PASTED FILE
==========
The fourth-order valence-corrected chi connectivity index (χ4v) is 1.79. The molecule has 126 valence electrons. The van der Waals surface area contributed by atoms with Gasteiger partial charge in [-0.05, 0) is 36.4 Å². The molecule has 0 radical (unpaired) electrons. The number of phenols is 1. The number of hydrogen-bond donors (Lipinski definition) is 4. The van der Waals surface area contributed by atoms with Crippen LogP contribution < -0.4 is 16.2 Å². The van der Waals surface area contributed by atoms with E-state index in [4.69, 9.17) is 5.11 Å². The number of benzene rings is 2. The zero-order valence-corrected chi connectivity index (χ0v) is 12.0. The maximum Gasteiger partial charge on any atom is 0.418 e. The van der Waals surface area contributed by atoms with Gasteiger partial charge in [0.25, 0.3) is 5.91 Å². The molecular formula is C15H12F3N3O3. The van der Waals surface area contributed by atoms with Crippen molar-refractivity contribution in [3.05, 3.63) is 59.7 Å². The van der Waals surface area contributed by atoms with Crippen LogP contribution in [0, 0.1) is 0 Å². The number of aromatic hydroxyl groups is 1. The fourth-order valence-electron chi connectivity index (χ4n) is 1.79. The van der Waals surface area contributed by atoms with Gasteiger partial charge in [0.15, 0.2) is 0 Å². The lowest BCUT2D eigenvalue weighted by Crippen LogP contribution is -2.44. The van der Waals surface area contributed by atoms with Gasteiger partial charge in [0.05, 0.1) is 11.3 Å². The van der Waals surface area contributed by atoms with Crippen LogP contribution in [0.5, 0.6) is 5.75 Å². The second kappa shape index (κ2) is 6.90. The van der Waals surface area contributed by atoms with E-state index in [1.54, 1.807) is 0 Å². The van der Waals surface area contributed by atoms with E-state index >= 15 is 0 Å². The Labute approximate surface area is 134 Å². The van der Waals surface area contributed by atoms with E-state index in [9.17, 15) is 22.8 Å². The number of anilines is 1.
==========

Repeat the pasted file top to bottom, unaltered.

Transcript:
The fourth-order valence-corrected chi connectivity index (χ4v) is 1.79. The molecule has 126 valence electrons. The van der Waals surface area contributed by atoms with Gasteiger partial charge in [-0.05, 0) is 36.4 Å². The molecule has 0 radical (unpaired) electrons. The number of phenols is 1. The number of hydrogen-bond donors (Lipinski definition) is 4. The van der Waals surface area contributed by atoms with Crippen LogP contribution < -0.4 is 16.2 Å². The van der Waals surface area contributed by atoms with E-state index in [4.69, 9.17) is 5.11 Å². The number of benzene rings is 2. The zero-order valence-corrected chi connectivity index (χ0v) is 12.0. The maximum Gasteiger partial charge on any atom is 0.418 e. The van der Waals surface area contributed by atoms with Gasteiger partial charge in [0.25, 0.3) is 5.91 Å². The molecular formula is C15H12F3N3O3. The van der Waals surface area contributed by atoms with Crippen molar-refractivity contribution in [3.05, 3.63) is 59.7 Å². The van der Waals surface area contributed by atoms with Crippen LogP contribution in [0, 0.1) is 0 Å². The number of aromatic hydroxyl groups is 1. The fourth-order valence-electron chi connectivity index (χ4n) is 1.79. The van der Waals surface area contributed by atoms with Gasteiger partial charge in [0.15, 0.2) is 0 Å². The lowest BCUT2D eigenvalue weighted by Crippen LogP contribution is -2.44. The van der Waals surface area contributed by atoms with Gasteiger partial charge in [0.05, 0.1) is 11.3 Å². The van der Waals surface area contributed by atoms with Crippen LogP contribution in [0.5, 0.6) is 5.75 Å². The second kappa shape index (κ2) is 6.90. The van der Waals surface area contributed by atoms with E-state index in [1.54, 1.807) is 0 Å². The van der Waals surface area contributed by atoms with E-state index >= 15 is 0 Å². The Labute approximate surface area is 134 Å². The van der Waals surface area contributed by atoms with E-state index in [9.17, 15) is 22.8 Å². The number of anilines is 1.